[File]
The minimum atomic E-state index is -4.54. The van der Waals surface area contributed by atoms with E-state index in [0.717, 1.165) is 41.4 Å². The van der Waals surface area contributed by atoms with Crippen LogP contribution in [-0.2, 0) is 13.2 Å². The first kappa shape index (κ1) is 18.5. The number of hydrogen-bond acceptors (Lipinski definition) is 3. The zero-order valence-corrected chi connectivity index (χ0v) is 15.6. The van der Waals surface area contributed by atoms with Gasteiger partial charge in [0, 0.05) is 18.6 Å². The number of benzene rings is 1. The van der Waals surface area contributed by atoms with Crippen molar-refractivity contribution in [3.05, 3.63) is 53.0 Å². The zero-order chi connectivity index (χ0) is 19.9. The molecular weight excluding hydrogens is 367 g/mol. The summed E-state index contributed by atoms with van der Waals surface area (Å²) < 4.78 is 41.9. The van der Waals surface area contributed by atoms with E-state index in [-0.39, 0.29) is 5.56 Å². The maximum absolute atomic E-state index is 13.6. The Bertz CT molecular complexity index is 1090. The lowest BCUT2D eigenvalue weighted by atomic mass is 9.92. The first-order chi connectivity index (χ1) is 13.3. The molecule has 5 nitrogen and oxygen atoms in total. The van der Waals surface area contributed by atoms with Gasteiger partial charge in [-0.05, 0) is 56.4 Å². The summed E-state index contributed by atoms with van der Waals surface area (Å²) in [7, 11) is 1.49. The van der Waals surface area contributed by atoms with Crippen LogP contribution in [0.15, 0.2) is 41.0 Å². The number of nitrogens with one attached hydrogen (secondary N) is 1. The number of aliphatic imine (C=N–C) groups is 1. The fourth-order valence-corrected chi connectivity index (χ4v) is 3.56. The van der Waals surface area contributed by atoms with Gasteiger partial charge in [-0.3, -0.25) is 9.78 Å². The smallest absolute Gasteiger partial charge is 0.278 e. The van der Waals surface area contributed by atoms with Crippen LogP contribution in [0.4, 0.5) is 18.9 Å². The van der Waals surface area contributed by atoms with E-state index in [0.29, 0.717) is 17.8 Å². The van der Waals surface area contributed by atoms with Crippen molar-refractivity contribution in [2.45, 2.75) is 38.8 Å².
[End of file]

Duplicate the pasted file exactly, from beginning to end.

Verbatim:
The minimum atomic E-state index is -4.54. The van der Waals surface area contributed by atoms with E-state index in [0.717, 1.165) is 41.4 Å². The van der Waals surface area contributed by atoms with Crippen LogP contribution in [-0.2, 0) is 13.2 Å². The first kappa shape index (κ1) is 18.5. The number of hydrogen-bond acceptors (Lipinski definition) is 3. The zero-order valence-corrected chi connectivity index (χ0v) is 15.6. The van der Waals surface area contributed by atoms with Gasteiger partial charge in [0, 0.05) is 18.6 Å². The number of benzene rings is 1. The van der Waals surface area contributed by atoms with Crippen molar-refractivity contribution in [3.05, 3.63) is 53.0 Å². The zero-order chi connectivity index (χ0) is 19.9. The molecular weight excluding hydrogens is 367 g/mol. The summed E-state index contributed by atoms with van der Waals surface area (Å²) < 4.78 is 41.9. The van der Waals surface area contributed by atoms with E-state index in [-0.39, 0.29) is 5.56 Å². The maximum absolute atomic E-state index is 13.6. The Bertz CT molecular complexity index is 1090. The lowest BCUT2D eigenvalue weighted by atomic mass is 9.92. The first-order chi connectivity index (χ1) is 13.3. The molecule has 5 nitrogen and oxygen atoms in total. The van der Waals surface area contributed by atoms with Gasteiger partial charge in [-0.05, 0) is 56.4 Å². The summed E-state index contributed by atoms with van der Waals surface area (Å²) in [7, 11) is 1.49. The van der Waals surface area contributed by atoms with Crippen LogP contribution in [0.15, 0.2) is 41.0 Å². The number of nitrogens with one attached hydrogen (secondary N) is 1. The number of aliphatic imine (C=N–C) groups is 1. The fourth-order valence-corrected chi connectivity index (χ4v) is 3.56. The van der Waals surface area contributed by atoms with Gasteiger partial charge in [-0.3, -0.25) is 9.78 Å². The smallest absolute Gasteiger partial charge is 0.278 e. The van der Waals surface area contributed by atoms with Crippen LogP contribution in [0.4, 0.5) is 18.9 Å². The van der Waals surface area contributed by atoms with E-state index in [0.29, 0.717) is 17.8 Å². The van der Waals surface area contributed by atoms with Crippen molar-refractivity contribution in [2.45, 2.75) is 38.8 Å².